The fragrances are small-batch and handcrafted from the world’s finest essential oils, natural extracts, and safe, sustainable synthetics, and they're also vegan and cruelty-free. Their longevity is remarkable; even after a night out and a shower, I'll get whiffs here and there, which I love. Each perfume in the Perfumehead “osmocosm,” or smell universe, symbolizes a specific time of day to encapsulate the various sources of unique inspiration and cultural references Giles, and his team of top perfumers, drew on while concocting his olfactory masterpieces. 

The Combo That's Become My Signature

The notes: neon galbanum, cinnamon bark, and orris butter (top); Whiskey a Go Go, angelica root, and tobacco leaf (heart); decadent amber, cacao blanc, and sexy musk (base)

I will love and wear this perfume for the rest of my life, and while I do love it all the more when it's layered with Canadian Tuxedo, it's sensational on its own as well. I love a twisty-and-turny scent (one that you can't quite figure out), and this is like a night of bad behavior that you want to relive again and again, bottled. Warm and spicy, it takes inspiration from the nightclubs of the Sunset Strip in the 1970s. "Like smoky, boozy debauchery in a bottle, this rich fragrance with notes of neon galbanum, tobacco leaf, and musk captures the sexuality and free-spirited essence of a party past midnight," the brand explains.

The notes: coriander, orange flower, bay leaf (top); cumin, patchouli, cedarwood (heart); tonka bean, Peru balsam, and cistus absolute (base)

Again, it's magic when it fizzes alongside Cosmic Cowboy, but Canadian Tuxedo riding solo is equally good. Smelling just how it sounds, it draws inspiration from denim-clad Ryan Gosling in Drive, Britney and Justin, and The Outsiders by Francis Ford Coppola. It's fresh and a tad more relaxed, although still warm, spicy and woody—just not obtrusively. Think your favorite pair of Levi's that just get better and better. Alchemic magic.

Shop the Rest of the Perfumehead Collection

The notes: bergamot, nutmeg, orris butter (top); black tea, palo santo, cashmere wood (heart); leather, vanilla, and milky musk (base)

The inspiration: Chateau Marmont, Helmut Newton, Jeanloup Sieff, Jork Weismann’s Asleep at the Chateau, Chilly Gonzales and Jarvis Cocker’s Room 29, Cheval Blanc, Paris

From the brand: "A subtly sexy, spicy scent that evokes the private rendezvous behind closed doors at the famed Chateau Marmont on Sunset Boulevard—9 p.m."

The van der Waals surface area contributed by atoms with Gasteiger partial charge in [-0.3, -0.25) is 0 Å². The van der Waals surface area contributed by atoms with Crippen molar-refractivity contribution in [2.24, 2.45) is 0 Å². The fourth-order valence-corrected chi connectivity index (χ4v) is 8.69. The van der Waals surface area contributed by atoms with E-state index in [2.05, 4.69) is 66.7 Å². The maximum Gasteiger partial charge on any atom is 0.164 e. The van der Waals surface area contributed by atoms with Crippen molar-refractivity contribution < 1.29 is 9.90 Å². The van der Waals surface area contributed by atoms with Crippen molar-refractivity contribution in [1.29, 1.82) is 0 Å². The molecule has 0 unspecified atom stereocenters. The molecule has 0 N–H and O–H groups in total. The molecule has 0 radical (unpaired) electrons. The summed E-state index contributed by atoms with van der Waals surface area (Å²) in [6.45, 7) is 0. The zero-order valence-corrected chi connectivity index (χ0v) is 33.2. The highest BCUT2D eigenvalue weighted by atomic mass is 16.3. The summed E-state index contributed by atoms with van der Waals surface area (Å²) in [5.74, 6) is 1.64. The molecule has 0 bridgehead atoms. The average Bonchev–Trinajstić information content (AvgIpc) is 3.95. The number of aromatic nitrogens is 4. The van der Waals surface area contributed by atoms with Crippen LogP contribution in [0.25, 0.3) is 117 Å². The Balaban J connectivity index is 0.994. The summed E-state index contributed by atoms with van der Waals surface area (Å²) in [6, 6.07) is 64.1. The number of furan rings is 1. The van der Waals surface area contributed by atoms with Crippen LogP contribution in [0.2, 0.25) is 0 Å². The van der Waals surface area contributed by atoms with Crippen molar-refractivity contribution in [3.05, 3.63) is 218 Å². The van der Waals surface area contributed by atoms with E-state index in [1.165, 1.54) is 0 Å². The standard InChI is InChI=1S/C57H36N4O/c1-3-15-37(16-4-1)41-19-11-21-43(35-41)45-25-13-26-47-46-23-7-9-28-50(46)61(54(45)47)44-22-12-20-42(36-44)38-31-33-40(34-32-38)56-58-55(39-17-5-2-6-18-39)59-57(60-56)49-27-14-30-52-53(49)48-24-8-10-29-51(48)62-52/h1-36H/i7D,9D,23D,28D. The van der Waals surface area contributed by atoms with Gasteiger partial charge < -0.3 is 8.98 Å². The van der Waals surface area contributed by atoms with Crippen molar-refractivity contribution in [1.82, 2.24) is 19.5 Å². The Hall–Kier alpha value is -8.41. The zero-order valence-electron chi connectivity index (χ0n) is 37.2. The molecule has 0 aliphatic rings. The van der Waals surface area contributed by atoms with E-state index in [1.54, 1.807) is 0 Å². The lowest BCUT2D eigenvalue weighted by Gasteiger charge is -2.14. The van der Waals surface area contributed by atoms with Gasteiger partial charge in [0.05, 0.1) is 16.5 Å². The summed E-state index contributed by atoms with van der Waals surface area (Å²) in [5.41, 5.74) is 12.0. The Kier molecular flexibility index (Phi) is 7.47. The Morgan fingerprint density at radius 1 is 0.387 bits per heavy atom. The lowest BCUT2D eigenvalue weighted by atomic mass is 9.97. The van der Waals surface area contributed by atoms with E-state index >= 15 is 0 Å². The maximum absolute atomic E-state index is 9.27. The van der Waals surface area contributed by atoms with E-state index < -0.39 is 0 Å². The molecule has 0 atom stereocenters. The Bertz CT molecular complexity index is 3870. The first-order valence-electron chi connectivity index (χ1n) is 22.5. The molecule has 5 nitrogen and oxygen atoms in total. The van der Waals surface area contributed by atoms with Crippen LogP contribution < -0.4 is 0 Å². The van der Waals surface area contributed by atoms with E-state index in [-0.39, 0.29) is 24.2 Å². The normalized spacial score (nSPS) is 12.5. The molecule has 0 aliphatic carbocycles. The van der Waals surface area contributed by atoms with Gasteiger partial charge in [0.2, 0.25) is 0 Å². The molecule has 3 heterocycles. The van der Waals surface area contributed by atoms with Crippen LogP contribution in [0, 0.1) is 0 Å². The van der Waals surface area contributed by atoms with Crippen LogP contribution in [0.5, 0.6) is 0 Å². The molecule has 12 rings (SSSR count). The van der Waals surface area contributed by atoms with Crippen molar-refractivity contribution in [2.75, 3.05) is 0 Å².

The notes: cool air, blood orange, tuberose, cardamon (top); orange flower, moon flower, night-blooming jasmine (heart); elemi, moss, musk, and patchouli (base)

From the brand: "A serene floral fragrance inspired by the night blooming flowers in the Hollywood Hills—3 a.m."

The notes: verbena, Peruvian lime, red mandarin (top); pink pepper, basil, Jamaican pimento (heart); French lavandin super, vetiver, and patchouli (base)

The inspiration: Bungalow 3, Chateau Marmont, Margot Robbie at Flamingo Estate in Los Angeles photographed for British Vogue, La Piscine by Jacques Deray, bedsheets that make the skin purr, Santorini, Santa Fe, Seychelles, Gustav Klimt’s “The Kiss”

From the brand: "An ethereal and intimate woody citrus pure perfume with some unexpected carnal spice—12 p.m."

The notes: Turkish rose, Moroccan rose, schinus molle, saffron (top); geranium, angelica root, ambrette seed (heart); patchouli, amber, vetiver, leather, and musk (base)

The inspiration: Primal Scream and Kate Moss performing “Some Velvet Morning,” Mulholland Drive by David Lynch, Bassinger, Beyoncé, Bacall, disco until dawn

From the brand: "An ode to Los Angeles, Reine des Anges (the Queen of Angels) extrait de parfum explores the darker side of the rose at its richest and most erotic—11 p.m."

The notes: dewy palm leaves, bergamot, blood orange (top); lemon blossom, neroli, frangipani (heart); palo santo, patchouli, sandalwood, and skin musk (base)

The inspiration: Somewhere by Sofia Coppola, “Somewhere I Have Never Traveled, Gladly Beyond” by poet E. E. Cummings, Maui, Montecito, Marrakesh, Monet’s garden

From the brand: "A second skin fragrance that captures the feeling of sun bathing in a hidden tropical oasis—3 p.m."